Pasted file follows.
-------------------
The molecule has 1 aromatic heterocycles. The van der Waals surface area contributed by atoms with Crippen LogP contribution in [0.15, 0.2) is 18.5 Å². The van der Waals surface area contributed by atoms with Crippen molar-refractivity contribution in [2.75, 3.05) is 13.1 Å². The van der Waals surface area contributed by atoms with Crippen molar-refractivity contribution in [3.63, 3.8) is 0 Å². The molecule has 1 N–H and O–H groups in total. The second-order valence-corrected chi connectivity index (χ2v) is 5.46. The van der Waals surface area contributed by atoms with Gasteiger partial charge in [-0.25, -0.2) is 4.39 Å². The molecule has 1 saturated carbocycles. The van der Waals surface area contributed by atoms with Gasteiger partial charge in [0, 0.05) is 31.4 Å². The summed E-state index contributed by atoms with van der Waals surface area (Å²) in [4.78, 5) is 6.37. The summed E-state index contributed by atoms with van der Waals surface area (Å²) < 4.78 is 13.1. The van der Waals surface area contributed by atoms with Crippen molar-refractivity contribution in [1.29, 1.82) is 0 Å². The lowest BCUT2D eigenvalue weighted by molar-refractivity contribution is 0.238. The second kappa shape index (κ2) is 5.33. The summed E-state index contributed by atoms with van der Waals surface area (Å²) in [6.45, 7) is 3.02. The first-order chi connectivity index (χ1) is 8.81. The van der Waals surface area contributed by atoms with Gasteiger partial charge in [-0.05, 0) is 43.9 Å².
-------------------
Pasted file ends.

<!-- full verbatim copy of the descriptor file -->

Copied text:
The molecule has 1 aromatic heterocycles. The van der Waals surface area contributed by atoms with Crippen LogP contribution in [0.15, 0.2) is 18.5 Å². The van der Waals surface area contributed by atoms with Crippen molar-refractivity contribution in [2.75, 3.05) is 13.1 Å². The van der Waals surface area contributed by atoms with Crippen molar-refractivity contribution in [3.63, 3.8) is 0 Å². The molecule has 1 N–H and O–H groups in total. The second-order valence-corrected chi connectivity index (χ2v) is 5.46. The van der Waals surface area contributed by atoms with Gasteiger partial charge in [-0.25, -0.2) is 4.39 Å². The molecule has 1 saturated carbocycles. The van der Waals surface area contributed by atoms with Gasteiger partial charge in [0, 0.05) is 31.4 Å². The summed E-state index contributed by atoms with van der Waals surface area (Å²) in [4.78, 5) is 6.37. The summed E-state index contributed by atoms with van der Waals surface area (Å²) < 4.78 is 13.1. The van der Waals surface area contributed by atoms with Crippen molar-refractivity contribution in [1.29, 1.82) is 0 Å². The lowest BCUT2D eigenvalue weighted by molar-refractivity contribution is 0.238. The second kappa shape index (κ2) is 5.33. The summed E-state index contributed by atoms with van der Waals surface area (Å²) in [6.45, 7) is 3.02. The first-order chi connectivity index (χ1) is 8.81. The van der Waals surface area contributed by atoms with Gasteiger partial charge in [-0.05, 0) is 43.9 Å².